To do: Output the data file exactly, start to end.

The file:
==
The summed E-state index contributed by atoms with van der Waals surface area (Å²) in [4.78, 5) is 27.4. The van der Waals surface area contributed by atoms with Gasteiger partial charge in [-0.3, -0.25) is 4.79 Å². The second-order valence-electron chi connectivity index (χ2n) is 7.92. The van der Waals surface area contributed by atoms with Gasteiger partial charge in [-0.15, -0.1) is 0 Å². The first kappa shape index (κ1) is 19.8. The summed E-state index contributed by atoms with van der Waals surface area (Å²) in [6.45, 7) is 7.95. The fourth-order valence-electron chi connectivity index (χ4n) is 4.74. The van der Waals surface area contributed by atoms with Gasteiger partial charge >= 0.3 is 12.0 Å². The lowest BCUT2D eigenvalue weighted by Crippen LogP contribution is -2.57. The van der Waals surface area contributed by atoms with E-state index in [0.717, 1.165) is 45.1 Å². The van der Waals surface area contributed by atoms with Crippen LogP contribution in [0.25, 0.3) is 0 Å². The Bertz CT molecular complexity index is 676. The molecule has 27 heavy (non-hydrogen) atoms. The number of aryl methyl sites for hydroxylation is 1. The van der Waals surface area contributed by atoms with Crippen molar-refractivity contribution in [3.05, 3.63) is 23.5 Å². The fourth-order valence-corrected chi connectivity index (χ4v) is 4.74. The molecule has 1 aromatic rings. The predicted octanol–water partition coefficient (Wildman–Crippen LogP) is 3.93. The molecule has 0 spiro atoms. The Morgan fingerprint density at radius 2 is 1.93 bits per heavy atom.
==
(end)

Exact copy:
The summed E-state index contributed by atoms with van der Waals surface area (Å²) in [4.78, 5) is 27.4. The van der Waals surface area contributed by atoms with Gasteiger partial charge in [-0.3, -0.25) is 4.79 Å². The second-order valence-electron chi connectivity index (χ2n) is 7.92. The van der Waals surface area contributed by atoms with Gasteiger partial charge in [-0.15, -0.1) is 0 Å². The first kappa shape index (κ1) is 19.8. The summed E-state index contributed by atoms with van der Waals surface area (Å²) in [6.45, 7) is 7.95. The fourth-order valence-electron chi connectivity index (χ4n) is 4.74. The van der Waals surface area contributed by atoms with Gasteiger partial charge >= 0.3 is 12.0 Å². The lowest BCUT2D eigenvalue weighted by Crippen LogP contribution is -2.57. The van der Waals surface area contributed by atoms with E-state index in [0.717, 1.165) is 45.1 Å². The van der Waals surface area contributed by atoms with Crippen LogP contribution in [0.25, 0.3) is 0 Å². The Bertz CT molecular complexity index is 676. The molecule has 27 heavy (non-hydrogen) atoms. The number of aryl methyl sites for hydroxylation is 1. The van der Waals surface area contributed by atoms with Crippen molar-refractivity contribution in [3.05, 3.63) is 23.5 Å². The fourth-order valence-corrected chi connectivity index (χ4v) is 4.74. The molecule has 1 aromatic rings. The predicted octanol–water partition coefficient (Wildman–Crippen LogP) is 3.93. The molecule has 0 spiro atoms. The Morgan fingerprint density at radius 2 is 1.93 bits per heavy atom.